Deficiency Judgments

What is a Deficiency Judgment?

Shocking Mail
Debt troubles can last longer than you expected. Ann Boyajian / Getty Images

A deficiency judgment is a legal order to pay off a remaining balance after foreclosure or repossession. When a lender takes your property and sells it, the sales proceeds are used to pay off your debt (and additional fees). If the property does not sell for enough to satisfy the debt, the amount you still owe is called the deficiency. A deficiency judgment from the courts makes you personally liable for the deficiency balance  and allows lenders and debt collectors to come after you.

Deficiency Judgment Overview

When you default on a loan and the lender repossesses your property, the value of the property may not pay off the loan.

Example: you owe $200,000 on your home, but you cannot make the mortgage payments anymore. Your lender forecloses on the home, and the property sells for $180,000. You're $20,000 short of paying off the $200,000 loan, so you have a $20,000 deficiency.

A deficiency judgment would allow your lender to pursue you for the remaining $20,000. The lender might also be able to add on legal and foreclosure costs to the total bill.

What can Happen?

If your lender successfully wins a deficiency judgment against you, you are personally liable for the amount of the judgment: you’re legally obligated to pay your lender. If you don’t pay, your lender can try to collect using other methods.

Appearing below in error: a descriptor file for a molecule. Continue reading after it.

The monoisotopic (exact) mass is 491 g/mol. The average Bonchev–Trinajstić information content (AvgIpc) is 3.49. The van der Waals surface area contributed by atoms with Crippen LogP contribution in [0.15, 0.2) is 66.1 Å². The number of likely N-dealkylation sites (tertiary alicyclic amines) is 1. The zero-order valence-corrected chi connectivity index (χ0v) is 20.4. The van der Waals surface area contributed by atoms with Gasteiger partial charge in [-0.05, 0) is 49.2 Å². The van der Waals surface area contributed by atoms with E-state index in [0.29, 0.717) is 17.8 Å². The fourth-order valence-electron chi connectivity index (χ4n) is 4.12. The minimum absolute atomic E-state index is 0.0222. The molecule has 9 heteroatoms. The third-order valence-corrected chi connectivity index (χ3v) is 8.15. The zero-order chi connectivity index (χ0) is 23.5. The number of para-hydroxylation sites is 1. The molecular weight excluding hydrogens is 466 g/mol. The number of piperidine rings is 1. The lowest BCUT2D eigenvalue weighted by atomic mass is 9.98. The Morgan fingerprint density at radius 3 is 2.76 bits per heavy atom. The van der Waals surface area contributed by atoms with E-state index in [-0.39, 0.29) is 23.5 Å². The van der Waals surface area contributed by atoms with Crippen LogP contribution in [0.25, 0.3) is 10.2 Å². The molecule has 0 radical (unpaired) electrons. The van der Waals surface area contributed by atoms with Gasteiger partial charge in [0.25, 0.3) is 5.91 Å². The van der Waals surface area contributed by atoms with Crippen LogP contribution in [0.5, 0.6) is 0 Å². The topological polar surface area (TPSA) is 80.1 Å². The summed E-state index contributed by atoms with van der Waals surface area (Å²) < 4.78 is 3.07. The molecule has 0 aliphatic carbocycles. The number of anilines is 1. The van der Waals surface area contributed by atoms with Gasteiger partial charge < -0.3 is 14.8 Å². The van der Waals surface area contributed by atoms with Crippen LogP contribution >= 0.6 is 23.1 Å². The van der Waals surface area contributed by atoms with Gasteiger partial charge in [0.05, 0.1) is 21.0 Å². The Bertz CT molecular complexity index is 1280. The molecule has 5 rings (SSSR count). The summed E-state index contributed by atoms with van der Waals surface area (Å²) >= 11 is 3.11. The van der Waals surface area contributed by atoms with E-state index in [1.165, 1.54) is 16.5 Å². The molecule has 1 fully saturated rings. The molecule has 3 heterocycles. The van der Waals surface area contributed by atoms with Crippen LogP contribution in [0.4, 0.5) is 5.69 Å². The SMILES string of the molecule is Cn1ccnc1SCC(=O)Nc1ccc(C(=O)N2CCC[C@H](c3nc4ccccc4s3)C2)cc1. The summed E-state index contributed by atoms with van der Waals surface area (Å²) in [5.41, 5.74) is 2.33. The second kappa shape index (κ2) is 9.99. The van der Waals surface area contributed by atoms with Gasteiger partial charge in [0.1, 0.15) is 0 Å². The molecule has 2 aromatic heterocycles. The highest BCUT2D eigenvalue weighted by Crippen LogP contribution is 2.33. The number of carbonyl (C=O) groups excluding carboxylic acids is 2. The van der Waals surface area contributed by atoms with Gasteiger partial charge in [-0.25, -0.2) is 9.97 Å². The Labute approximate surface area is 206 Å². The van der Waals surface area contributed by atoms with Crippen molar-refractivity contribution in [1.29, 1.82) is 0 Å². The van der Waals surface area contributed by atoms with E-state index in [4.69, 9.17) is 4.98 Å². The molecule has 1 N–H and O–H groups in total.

In most cases, your lender won’t actually do anything. It’s likely that your account will be turned over to a collection firm, and the debt collector will pursue the debt.

Debt collectors may try several methods:

    Retirement accounts are generally not at risk in a deficiency judgment, but you should check with a local attorney if you are at risk.

    Is a Deficiency Judgment Likely?

    If your lender is allowed to pursue a deficiency judgment, there is no way to know whether or not they will. In many cases, it’s not worth the trouble for lenders and collection agencies.

    Legal action is expensive and time-consuming. Borrowers who just suffered a foreclosure or repossession often don't have assets or income available to pay off a deficiency balance. If you had the resources, you wouldn't have missed your payments in the first place.

    In some cases, a deficiency judgment isn’t even an option. State laws dictate whether or not lenders can pursue deficiency judgments after foreclosure. If a loan is a non-recourse loan, a deficiency judgment is out of the question. For example, in some states, a loan used to purchase your primary residence is a non-recourse loan (but if you take a second mortgage, that loan might be a recourse loan). For more information on recourse loans and individual state laws, see How Recourse Loans & Non-Recourse Loans Work.

    Facing a Deficiency Judgment?

    If somebody is trying to collect on a deficiency, speak to a lawyer who is licensed in your state and familiar with debt collection.

    This is a legal action, and you need legal help.

    It may be possible to fight the collection efforts or limit how much can be collected, but you’ll need a skilled attorney to review your case. Bankruptcy might also be an option for wiping out old debts, but there will be side-effects (including potential damage to your credit).